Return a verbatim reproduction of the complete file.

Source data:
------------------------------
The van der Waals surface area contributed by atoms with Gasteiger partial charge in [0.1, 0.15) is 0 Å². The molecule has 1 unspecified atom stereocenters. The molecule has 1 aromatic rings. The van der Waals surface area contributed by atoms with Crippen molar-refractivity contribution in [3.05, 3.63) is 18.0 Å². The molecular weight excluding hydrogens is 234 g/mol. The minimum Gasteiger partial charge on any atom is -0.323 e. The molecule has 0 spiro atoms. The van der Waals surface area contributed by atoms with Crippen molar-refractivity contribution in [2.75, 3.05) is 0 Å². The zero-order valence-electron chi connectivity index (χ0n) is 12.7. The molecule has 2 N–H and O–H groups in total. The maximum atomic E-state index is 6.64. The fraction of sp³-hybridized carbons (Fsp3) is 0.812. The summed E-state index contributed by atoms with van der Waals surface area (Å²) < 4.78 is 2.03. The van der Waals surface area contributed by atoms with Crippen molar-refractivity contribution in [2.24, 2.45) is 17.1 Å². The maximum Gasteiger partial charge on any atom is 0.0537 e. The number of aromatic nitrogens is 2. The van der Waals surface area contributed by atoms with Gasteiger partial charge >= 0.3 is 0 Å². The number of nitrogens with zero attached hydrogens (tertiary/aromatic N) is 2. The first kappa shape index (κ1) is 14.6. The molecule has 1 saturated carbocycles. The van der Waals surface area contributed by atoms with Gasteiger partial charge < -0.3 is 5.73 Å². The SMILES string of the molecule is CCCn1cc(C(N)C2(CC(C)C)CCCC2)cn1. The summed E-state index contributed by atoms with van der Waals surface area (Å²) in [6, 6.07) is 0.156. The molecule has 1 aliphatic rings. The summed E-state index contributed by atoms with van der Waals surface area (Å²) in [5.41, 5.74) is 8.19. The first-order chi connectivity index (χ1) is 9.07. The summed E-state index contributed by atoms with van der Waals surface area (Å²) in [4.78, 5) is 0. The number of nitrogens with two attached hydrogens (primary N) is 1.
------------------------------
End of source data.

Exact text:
The van der Waals surface area contributed by atoms with Gasteiger partial charge in [0.1, 0.15) is 0 Å². The molecule has 1 unspecified atom stereocenters. The molecule has 1 aromatic rings. The van der Waals surface area contributed by atoms with Crippen molar-refractivity contribution in [3.05, 3.63) is 18.0 Å². The molecular weight excluding hydrogens is 234 g/mol. The minimum Gasteiger partial charge on any atom is -0.323 e. The molecule has 0 spiro atoms. The van der Waals surface area contributed by atoms with Crippen molar-refractivity contribution in [2.75, 3.05) is 0 Å². The zero-order valence-electron chi connectivity index (χ0n) is 12.7. The molecule has 2 N–H and O–H groups in total. The maximum atomic E-state index is 6.64. The fraction of sp³-hybridized carbons (Fsp3) is 0.812. The summed E-state index contributed by atoms with van der Waals surface area (Å²) < 4.78 is 2.03. The van der Waals surface area contributed by atoms with Crippen molar-refractivity contribution in [2.24, 2.45) is 17.1 Å². The maximum Gasteiger partial charge on any atom is 0.0537 e. The number of aromatic nitrogens is 2. The van der Waals surface area contributed by atoms with Gasteiger partial charge >= 0.3 is 0 Å². The number of nitrogens with zero attached hydrogens (tertiary/aromatic N) is 2. The first kappa shape index (κ1) is 14.6. The molecule has 1 saturated carbocycles. The van der Waals surface area contributed by atoms with Gasteiger partial charge < -0.3 is 5.73 Å². The SMILES string of the molecule is CCCn1cc(C(N)C2(CC(C)C)CCCC2)cn1. The summed E-state index contributed by atoms with van der Waals surface area (Å²) in [6, 6.07) is 0.156. The molecule has 1 aliphatic rings. The summed E-state index contributed by atoms with van der Waals surface area (Å²) in [5.41, 5.74) is 8.19. The first-order chi connectivity index (χ1) is 9.07. The summed E-state index contributed by atoms with van der Waals surface area (Å²) in [4.78, 5) is 0. The number of nitrogens with two attached hydrogens (primary N) is 1.